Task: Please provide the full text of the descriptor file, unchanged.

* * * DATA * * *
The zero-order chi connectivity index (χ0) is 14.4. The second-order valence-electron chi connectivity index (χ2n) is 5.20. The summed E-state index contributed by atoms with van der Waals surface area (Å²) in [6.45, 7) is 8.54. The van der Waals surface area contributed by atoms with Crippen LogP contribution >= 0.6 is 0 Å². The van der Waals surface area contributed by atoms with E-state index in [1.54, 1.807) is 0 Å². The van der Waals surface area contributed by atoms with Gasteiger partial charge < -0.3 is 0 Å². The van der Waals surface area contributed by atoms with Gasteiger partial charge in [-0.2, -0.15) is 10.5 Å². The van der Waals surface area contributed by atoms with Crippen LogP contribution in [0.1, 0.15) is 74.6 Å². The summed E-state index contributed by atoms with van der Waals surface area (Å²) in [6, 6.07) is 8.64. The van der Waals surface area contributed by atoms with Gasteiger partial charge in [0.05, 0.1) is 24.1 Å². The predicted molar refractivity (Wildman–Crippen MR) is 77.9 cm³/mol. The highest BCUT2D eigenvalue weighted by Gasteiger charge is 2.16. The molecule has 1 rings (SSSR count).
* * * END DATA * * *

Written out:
The zero-order chi connectivity index (χ0) is 14.4. The second-order valence-electron chi connectivity index (χ2n) is 5.20. The summed E-state index contributed by atoms with van der Waals surface area (Å²) in [6.45, 7) is 8.54. The van der Waals surface area contributed by atoms with Crippen LogP contribution >= 0.6 is 0 Å². The van der Waals surface area contributed by atoms with E-state index in [1.54, 1.807) is 0 Å². The van der Waals surface area contributed by atoms with Gasteiger partial charge < -0.3 is 0 Å². The van der Waals surface area contributed by atoms with Gasteiger partial charge in [-0.2, -0.15) is 10.5 Å². The van der Waals surface area contributed by atoms with Crippen LogP contribution in [0.1, 0.15) is 74.6 Å². The summed E-state index contributed by atoms with van der Waals surface area (Å²) in [6, 6.07) is 8.64. The van der Waals surface area contributed by atoms with Gasteiger partial charge in [0.05, 0.1) is 24.1 Å². The predicted molar refractivity (Wildman–Crippen MR) is 77.9 cm³/mol. The highest BCUT2D eigenvalue weighted by Gasteiger charge is 2.16. The molecule has 1 rings (SSSR count).